Tag Archives: future

Nuclear is over —Jeremy Rifkin

Economist, author, and advisor to governments Jeremy Rifkin told an agent of the world's largest uranium field operator at a conference of global investors that there's no business future in nuclear power.

Jeremy Rifkin answered a question at the Wermuth Asset Management 5th Annual Investors Event 26 September 2012, Nuclear Power is Dead,

I don't spend much time on nuclear technology, unless somebody asks me about it, because frankly from a business perspective, I think it's over….

Here's the video, followed by more transcript and discussion.

Nuclear power was pretty well dead in the water in the 1980s after Three Mile Island and Chernobyl. It had a comeback. The comeback was the industry said "we are part of the solution for climate change because we don't emit CO2 with nuclear; it's polluting, but there's no CO2".

Here's the issue though,

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Your children’s education at stake —Sam Allen, FVCS, 7 July 2011

Good question:
“Are you willing to put your children’s education at stake because somebody has promised you something they can’t deliver? I for one am not willing.”

Here’s the video:

Your children’s education at stake —Sam Allen, FVCS, 7 July 2011
No school consolidation,
Press Conference, Friends of Valdosta City Schools (FVCS),
Valdosta, Lowndes County, Georgia, 7 July 2011.
Videos by John S. Quarterman for LAKE, the Lowndes Area Knowledge Exchange.


Google says delaying solar will cost U.S. millions of jobs

If it’s true for the country, it’s true for south Georgia. So moving ahead with solar will gain jobs.

David Worthington wrote for smartplanet 28 June 2011, Google: delay on renewables will cost U.S. trillions, over million jobs:

Google has published an analysis of the economic benefits of renewable energy innovation. It has concluded that even a five year lapse without a national clean energy policy would cost the United States an aggregate US$2.3-3.2 trillion in unrealized GDP gains and 1.2-1.4 million net jobs.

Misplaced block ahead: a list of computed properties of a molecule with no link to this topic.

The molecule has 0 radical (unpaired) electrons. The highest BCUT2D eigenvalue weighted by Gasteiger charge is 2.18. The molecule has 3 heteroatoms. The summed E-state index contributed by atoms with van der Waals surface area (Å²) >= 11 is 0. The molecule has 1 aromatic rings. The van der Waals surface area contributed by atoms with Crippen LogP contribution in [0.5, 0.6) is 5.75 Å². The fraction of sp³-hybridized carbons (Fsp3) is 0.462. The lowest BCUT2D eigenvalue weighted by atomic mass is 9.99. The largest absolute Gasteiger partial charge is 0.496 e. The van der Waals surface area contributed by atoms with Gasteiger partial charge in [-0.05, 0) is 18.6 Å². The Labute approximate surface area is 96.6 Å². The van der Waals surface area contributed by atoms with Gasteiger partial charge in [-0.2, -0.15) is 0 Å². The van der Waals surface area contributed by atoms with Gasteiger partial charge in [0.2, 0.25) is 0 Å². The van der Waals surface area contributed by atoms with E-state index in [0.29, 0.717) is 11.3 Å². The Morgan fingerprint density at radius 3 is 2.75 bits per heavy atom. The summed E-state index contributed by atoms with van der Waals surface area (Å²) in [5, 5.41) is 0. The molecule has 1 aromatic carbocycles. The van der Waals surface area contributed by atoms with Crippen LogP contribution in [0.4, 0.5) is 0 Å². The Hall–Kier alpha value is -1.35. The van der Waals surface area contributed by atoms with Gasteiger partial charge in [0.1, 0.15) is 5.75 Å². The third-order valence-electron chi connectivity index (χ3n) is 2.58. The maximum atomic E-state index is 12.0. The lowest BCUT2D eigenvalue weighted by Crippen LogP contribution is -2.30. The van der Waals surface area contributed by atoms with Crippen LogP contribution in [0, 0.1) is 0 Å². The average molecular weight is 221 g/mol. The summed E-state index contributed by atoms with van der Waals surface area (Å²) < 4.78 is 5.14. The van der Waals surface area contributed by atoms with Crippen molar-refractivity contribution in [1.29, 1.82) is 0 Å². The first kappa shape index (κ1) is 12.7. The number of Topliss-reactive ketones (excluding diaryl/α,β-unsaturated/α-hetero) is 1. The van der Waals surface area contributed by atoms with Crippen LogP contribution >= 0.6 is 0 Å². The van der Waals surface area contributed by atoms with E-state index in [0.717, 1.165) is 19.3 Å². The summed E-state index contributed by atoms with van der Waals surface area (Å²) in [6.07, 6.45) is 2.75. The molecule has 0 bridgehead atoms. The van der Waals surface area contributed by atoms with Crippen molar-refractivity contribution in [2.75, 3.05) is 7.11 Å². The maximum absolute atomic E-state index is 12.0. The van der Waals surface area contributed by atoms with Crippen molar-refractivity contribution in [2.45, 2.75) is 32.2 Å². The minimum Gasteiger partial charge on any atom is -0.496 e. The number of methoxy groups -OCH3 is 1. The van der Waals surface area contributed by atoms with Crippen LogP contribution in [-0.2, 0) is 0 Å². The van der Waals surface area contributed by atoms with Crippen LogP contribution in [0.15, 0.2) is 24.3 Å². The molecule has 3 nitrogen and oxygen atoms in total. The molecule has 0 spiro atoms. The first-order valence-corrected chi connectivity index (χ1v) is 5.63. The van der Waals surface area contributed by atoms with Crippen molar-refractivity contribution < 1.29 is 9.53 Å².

The study was about renewable energy in general, but: Continue reading

The city says solar is the future —WCTV

Dontaye Carter wrote for WCTV, Local Community Goes Solar
The Azalea City is now home to one of the largest solar arrays in Georgia. The city is hoping the solar power will provide a cleaner, greener energy source for the future.

Note “one of the largest solar arrays in Georgia” instead of Mayor Fretti’s “the largest array in the state of Georgia”. This is because Pete Marte of Hannah Solar had to correct what the mayor said. But the mayor promised to make this one bigger if somebody else leapfrogged it, so time to get cracking!

Back to the WCTV article:

The $1.4 million Wiregrass Solar project was built on two acres of land, which will produce 350-thousand kilowatts per hour of electricity annually for the next 30 years.

On average that will come out to about nine cents per kilowatt hour.

The city says solar is the future and on Thursday it lit the way.

There are 1,100 solar panels here, but organizers say the most surprising part is it took 18 months to find financing, but it only took five days to build.

If you’re wondering what made Valdosta such a popular spot to build the solar arrays, the company, Hannah Solar says it was the attraction of the Wiregrass Biomass plant and…

“The second is the sun. We get some incredible sun down here in Valdosta and it’s a longer solar day because we’re farther south,” said Hannah Solar CEO Pete Marte.

Funny how the biomass plant has taken even longer to not find financing, and still is nowhere near even starting building, if it ever gets there. Expanding the solar array as the mayor said we would sounds a lot more practical.


“In 20 years we’ll be meeting all of our energy needs with solar” –Ray Kurzweil

The man who knows more about doubling rates than anyone else in the world (he accurately predicted computers winning at chess and the Internet, including the correct dates), Ray Kurzweil, interviewed by Lauren Feeney on PBS:
One of my primary theses is that information technologies grow exponentially in capability and power and bandwidth and so on. If you buy an iPhone today, it’s twice as good as two years ago for half that cost. That is happening with solar energy — it is doubling every two years. And it didn’t start two years ago, it started 20 years ago. Every two years we have twice as much solar energy in the world.
Think about how fast the Internet has grown in the 21st century. That’s what he’s talking about: from unknown to TV news anchors to facilitating multiple revolutions in weeks. He continues: Continue reading